6. The decree for redemption was passed on 5-11-1942. That decree was no doubt appealable under Section 96, Civil P. C. The application for amendment of the decree was filed in the year 1943. As the application was dismissed by the learned Munsif the decree was not amended. The Debt Redemption Act makes no provision for an appeal against an order dismissing an application under Section 8 of the Debt Redemption Act. In -- 'Manmohan Lal v. Raj Kumar Lal : AIR1946All89 , the question for decision was slightly different. But the law on the point was discussed whether when a decree was amended under Section 8 of the Debt Redemption Act, an appeal would lie from the amended decree. The view expressed by some of the learned Judges was that the amended decree would be appealable but limitation would run from the date of the original decree and an application under Section 5 of the Limitation Act might be necessary where the period of limitation for appeal from the decree on the date it was originally passed had expired. Some observations were made in -- 'Badri Prasad's case' (A) that the amended decree as such was appealable under Section 96, Civil P. C. In any case, the question whether the amended decree as such, or the original decree as amended is appealable is of mere academic interest. Section 8, Sub-section (2) provides that the amended decree shall bear the same date as the original decree. An application under Section 5 of the Limitation Act would therefore be required unless the period of limitation for appeal from the date of the original decree had not expired.
7. Where, however, no amendment has been made and the application under Section 8 has failed and has been rejected, the order can be appealable only if there is a law providing for an appeal. It is now well settled that an appeal is a creature of statute and unless a right of appeal is given by some law an order is not appealable. We have already said that it has been held by this Court that such an order is not an order under Section 47, Civil P. C. It is not an order which is appealable under the provisions of Section 104 read with Order 43, Rule 1, Civil P. C. There being no provision for appeal the order passed by the learned Munsif dismissing the application for amendment was not appealable and no appeal lay to the learned Civil Judge or to the learned single Judge of this Court.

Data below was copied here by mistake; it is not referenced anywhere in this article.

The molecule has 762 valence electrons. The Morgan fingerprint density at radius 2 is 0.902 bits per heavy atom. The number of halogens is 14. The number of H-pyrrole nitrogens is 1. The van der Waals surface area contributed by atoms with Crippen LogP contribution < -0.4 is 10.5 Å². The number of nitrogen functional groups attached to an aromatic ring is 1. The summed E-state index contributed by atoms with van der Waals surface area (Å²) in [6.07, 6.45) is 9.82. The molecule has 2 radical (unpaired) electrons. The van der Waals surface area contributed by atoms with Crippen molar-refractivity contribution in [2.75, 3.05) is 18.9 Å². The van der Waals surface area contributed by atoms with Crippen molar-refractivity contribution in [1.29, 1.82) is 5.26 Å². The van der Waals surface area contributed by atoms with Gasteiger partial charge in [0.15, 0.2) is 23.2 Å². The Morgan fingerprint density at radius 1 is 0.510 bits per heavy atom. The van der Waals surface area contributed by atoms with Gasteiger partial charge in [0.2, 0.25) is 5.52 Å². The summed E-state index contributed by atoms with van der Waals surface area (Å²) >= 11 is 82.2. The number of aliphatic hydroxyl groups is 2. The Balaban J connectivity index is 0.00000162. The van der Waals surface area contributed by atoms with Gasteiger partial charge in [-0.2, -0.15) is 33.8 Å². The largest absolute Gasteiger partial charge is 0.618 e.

8. Mr. Sri Narain Sahai learned counsel for the respondents has asked us to treat this case as a civil revision under Section 115, Civil P. C. against the order of the learned Munsif dated 18-8-1943. It is doubtful whether a Letters Patent Appeal filed under the permission granted by a learned single Judge of this Court can be treated as a revision against an order passed by the learned Munsif, But even if we were to allow this prayer, the difficulty would arise that there being no error of jurisdiction in the order of the learned Munsif, it being at best an error on a question of law, we shall have no jurisdiction under Section 115 of the Code to revise the order. We therefore, do not see any reason for granting this request.
9. The result, therefore, is that this appeal is allowed, and the decrees passed by the learned single Judge as also by the learned Civil Judge of Gorakhpur, are set aside. The order of the learned Munsif dated 18-8-1943, therefore will remain operative.
10. As the objection as regards jurisdictionwas not taken either in the lower appellateCourt or in this Court, we direct the partiesto bear their own costs in all the Courts.